Staff file photo by Erin O. Smith / TransCard, a Chattanooga-based software company, is moving its headquarters from Riverfront Parkway into the building at 1010 Market Street, which is currently home to Pickle Barrel restaurant and bar. A TransCard vice president for Information technology has been terminated following a firestorm over an Obama noose meme.

The vice president for information technology at a Chattanooga software company has been fired after a social media firestorm identified him as the person who posted a racist meme showing former president Barack Obama with a noose around his neck.

Let that soak in. The vice president for IT at a major Chattanooga software company named Transcard posted images widely shared on social media that pictured Obama, the first African American president in U.S. history, with a noose around his neck and the caption #PayPerView."

On his Facebook profile, Gary Casper also listed his previous IT roles at US Xpress, according to screen grabs before Casper's Facebook page was taken down or made unsearchable.

Threatening to harm or kill a former or current president is considered a felony with a penalty of up to five years in prison.

But aside from any real or perceived threat is the implied racism and intended intimidation to all people of color. Obama hasn't been president for nearly four years. Apparently having black skin is still reviled in some small American brains.

Because Obama was the first black president, elected not once but twice and still wildly popular, he serves as one of the most recognizable lightning rods for those with closed minds. And yes, President Donald Trump fits in the closed mind, small-brain category, launching recently with his supporters a newly made-up and baseless scandal to deflect from Trump's failures and poor 2020 poll standings against former Obama vice president Joe Biden.

To quote Washington Post columnist Jennifer Rubin: "On Sunday, the president who dawdled while a pandemic spread across the country, got into a no-win trade war with China, hired a slew of incompetent and ethically challenged advisers and presided over the worst economic crash in 90 years decided to call Obama "grossly incompetent. Talk about projection."

But forget Trump. He's irredeemable.

Chattanooga, hopefully, is a different story.

On Sunday afternoon, Transcard president Chris Fuller emailed the Times Free Press saying the company does not allow its employees to make political statements on social media.

"As soon as Transcard realized that an employee was utilizing social media to engage in political speech, it took immediate action to terminate its relationship with such person," Fuller wrote in the email. Earlier on Sunday, Transcard also had posted to Facebook that "views reflected in posts made by individuals do not reflect the views or values of Transcard."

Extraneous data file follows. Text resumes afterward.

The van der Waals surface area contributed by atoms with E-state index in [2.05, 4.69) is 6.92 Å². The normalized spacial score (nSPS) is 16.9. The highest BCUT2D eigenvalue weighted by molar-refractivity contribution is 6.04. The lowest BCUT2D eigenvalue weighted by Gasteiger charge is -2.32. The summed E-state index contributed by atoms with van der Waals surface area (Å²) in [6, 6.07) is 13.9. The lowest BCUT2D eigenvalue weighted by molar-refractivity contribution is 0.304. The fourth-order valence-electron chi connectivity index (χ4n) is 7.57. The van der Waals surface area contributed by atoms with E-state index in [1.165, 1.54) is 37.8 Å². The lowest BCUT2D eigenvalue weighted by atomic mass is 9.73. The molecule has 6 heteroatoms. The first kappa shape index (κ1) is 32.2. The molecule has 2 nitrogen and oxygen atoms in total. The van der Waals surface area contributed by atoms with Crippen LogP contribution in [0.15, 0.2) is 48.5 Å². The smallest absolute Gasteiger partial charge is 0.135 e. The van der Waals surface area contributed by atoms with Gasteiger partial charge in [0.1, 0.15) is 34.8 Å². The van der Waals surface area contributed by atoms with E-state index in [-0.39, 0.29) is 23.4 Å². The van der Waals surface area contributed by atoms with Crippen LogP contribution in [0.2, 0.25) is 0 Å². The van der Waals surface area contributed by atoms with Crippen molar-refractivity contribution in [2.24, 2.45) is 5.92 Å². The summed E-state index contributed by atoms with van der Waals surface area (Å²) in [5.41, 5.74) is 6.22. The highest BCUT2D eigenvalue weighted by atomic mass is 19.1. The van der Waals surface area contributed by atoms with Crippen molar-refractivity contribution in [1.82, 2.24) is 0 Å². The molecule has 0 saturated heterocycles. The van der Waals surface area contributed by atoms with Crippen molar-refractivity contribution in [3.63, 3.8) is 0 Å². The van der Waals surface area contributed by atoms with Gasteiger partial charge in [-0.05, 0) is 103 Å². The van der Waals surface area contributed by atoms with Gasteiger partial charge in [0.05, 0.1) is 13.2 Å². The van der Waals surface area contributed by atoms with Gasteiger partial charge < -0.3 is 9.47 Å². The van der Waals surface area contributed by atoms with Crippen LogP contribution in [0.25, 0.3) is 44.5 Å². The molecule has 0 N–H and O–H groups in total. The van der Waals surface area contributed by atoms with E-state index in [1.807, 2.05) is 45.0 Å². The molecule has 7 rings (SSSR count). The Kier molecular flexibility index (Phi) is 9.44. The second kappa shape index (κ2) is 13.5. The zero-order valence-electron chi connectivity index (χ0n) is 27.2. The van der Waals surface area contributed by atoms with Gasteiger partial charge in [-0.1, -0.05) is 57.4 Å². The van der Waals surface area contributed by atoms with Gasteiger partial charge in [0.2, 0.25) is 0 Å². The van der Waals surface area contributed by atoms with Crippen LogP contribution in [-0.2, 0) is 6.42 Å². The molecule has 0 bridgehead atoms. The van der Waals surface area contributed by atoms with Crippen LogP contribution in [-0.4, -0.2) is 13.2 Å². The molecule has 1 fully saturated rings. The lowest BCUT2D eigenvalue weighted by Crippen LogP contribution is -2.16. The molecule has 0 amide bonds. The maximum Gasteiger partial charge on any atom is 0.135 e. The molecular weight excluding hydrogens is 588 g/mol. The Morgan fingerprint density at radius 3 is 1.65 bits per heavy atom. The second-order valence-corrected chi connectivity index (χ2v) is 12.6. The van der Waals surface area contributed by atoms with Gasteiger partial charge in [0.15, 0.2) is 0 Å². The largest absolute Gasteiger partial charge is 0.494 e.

That Transcard Facebook page where that announcement was posted has been largely inactive, but it is the one linked from the company's web page.

Following Casper's post going viral, it appears Casper's personal Facebook and LinkedIn pages also were removed. Transcard also appeared to delete all posts previously posted on its company Facebook page, reportedly after many angry commenters spammed the company's previously published posts, according to a story posted on

Fuller, like Casper, was a former employee of US Xpress, having once been vice president and general manager for US Xpress' Northeast Region, according to Fuller's Linked-in page. On Sunday, other social media accounts, including the Twitter pages other Transcard officials, were blocked or deleted — including those of Fuller and Transcard's CEO Greg Bloh. The company's Twitter page also was blocked or deleted.'s story describes Transcard as a fintech company which specializes in providing innovative, cloud-based payment solutions to the transportation, health care, insurance and financial services industries, according to its website.

We say hopefully Chattanooga is a different story, though our history would show we're clearly fighting an uphill battle.

It's not the first time something like this has happened at a major company in the 21st century Chattanooga.

Three employees of Republic Parking System filed a lawsuit in January 2012 saying their immediate supervisor used racist comments, sexually offensive language and displayed a hanging noose in the company's downtown office. The case was listed in U.S. District Court as "dismissed — settled" with no further details.

At least three nooses were found at separate times at the Cameron Hill construction site for the BlueCross BlueShield headsquarters in 2008.

That same year in November, students at the University of Tennessee at Chattanooga hung a Confederate flag outside the bedroom door of a black roommate. The student who later admitted hanging the flag said it was "a joke" and not meant to instill fear. The student was given community service duties on campus, said University officials.

Today it's easier than ever to express racism, to be racist. There's no need to sew sheets together for a robe and pointy hat. And you needn't buy a rope. Just make or borrow a meme and post it on your favorite social media platform.

How pathetic.